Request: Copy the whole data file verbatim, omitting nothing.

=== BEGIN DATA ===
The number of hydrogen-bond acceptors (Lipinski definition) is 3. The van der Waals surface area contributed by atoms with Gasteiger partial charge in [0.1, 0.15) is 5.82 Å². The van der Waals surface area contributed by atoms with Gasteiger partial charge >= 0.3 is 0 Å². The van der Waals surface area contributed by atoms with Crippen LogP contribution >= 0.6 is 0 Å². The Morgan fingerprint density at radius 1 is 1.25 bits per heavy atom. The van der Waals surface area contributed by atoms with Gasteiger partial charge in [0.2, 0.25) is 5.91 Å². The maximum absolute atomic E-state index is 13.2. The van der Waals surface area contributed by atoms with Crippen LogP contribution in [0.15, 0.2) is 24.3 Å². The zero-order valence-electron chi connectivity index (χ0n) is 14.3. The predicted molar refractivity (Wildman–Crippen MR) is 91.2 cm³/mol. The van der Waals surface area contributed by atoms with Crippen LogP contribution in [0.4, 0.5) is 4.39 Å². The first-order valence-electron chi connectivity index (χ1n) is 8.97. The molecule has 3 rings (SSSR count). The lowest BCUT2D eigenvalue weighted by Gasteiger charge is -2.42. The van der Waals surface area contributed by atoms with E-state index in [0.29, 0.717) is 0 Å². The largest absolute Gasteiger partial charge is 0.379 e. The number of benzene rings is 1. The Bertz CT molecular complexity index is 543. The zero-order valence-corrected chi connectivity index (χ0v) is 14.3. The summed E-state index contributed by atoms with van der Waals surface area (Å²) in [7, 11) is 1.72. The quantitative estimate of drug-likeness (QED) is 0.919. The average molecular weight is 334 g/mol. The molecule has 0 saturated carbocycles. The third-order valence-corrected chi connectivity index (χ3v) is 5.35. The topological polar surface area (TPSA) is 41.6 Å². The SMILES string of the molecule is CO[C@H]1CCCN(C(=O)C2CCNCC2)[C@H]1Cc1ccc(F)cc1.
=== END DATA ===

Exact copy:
The number of hydrogen-bond acceptors (Lipinski definition) is 3. The van der Waals surface area contributed by atoms with Gasteiger partial charge in [0.1, 0.15) is 5.82 Å². The van der Waals surface area contributed by atoms with Gasteiger partial charge >= 0.3 is 0 Å². The van der Waals surface area contributed by atoms with Crippen LogP contribution >= 0.6 is 0 Å². The Morgan fingerprint density at radius 1 is 1.25 bits per heavy atom. The van der Waals surface area contributed by atoms with Gasteiger partial charge in [0.2, 0.25) is 5.91 Å². The maximum absolute atomic E-state index is 13.2. The van der Waals surface area contributed by atoms with Crippen LogP contribution in [0.15, 0.2) is 24.3 Å². The zero-order valence-electron chi connectivity index (χ0n) is 14.3. The predicted molar refractivity (Wildman–Crippen MR) is 91.2 cm³/mol. The van der Waals surface area contributed by atoms with Crippen LogP contribution in [0.4, 0.5) is 4.39 Å². The first-order valence-electron chi connectivity index (χ1n) is 8.97. The molecule has 3 rings (SSSR count). The lowest BCUT2D eigenvalue weighted by Gasteiger charge is -2.42. The van der Waals surface area contributed by atoms with E-state index in [0.29, 0.717) is 0 Å². The largest absolute Gasteiger partial charge is 0.379 e. The number of benzene rings is 1. The Bertz CT molecular complexity index is 543. The zero-order valence-corrected chi connectivity index (χ0v) is 14.3. The summed E-state index contributed by atoms with van der Waals surface area (Å²) in [7, 11) is 1.72. The quantitative estimate of drug-likeness (QED) is 0.919. The average molecular weight is 334 g/mol. The molecule has 0 saturated carbocycles. The third-order valence-corrected chi connectivity index (χ3v) is 5.35. The topological polar surface area (TPSA) is 41.6 Å². The SMILES string of the molecule is CO[C@H]1CCCN(C(=O)C2CCNCC2)[C@H]1Cc1ccc(F)cc1.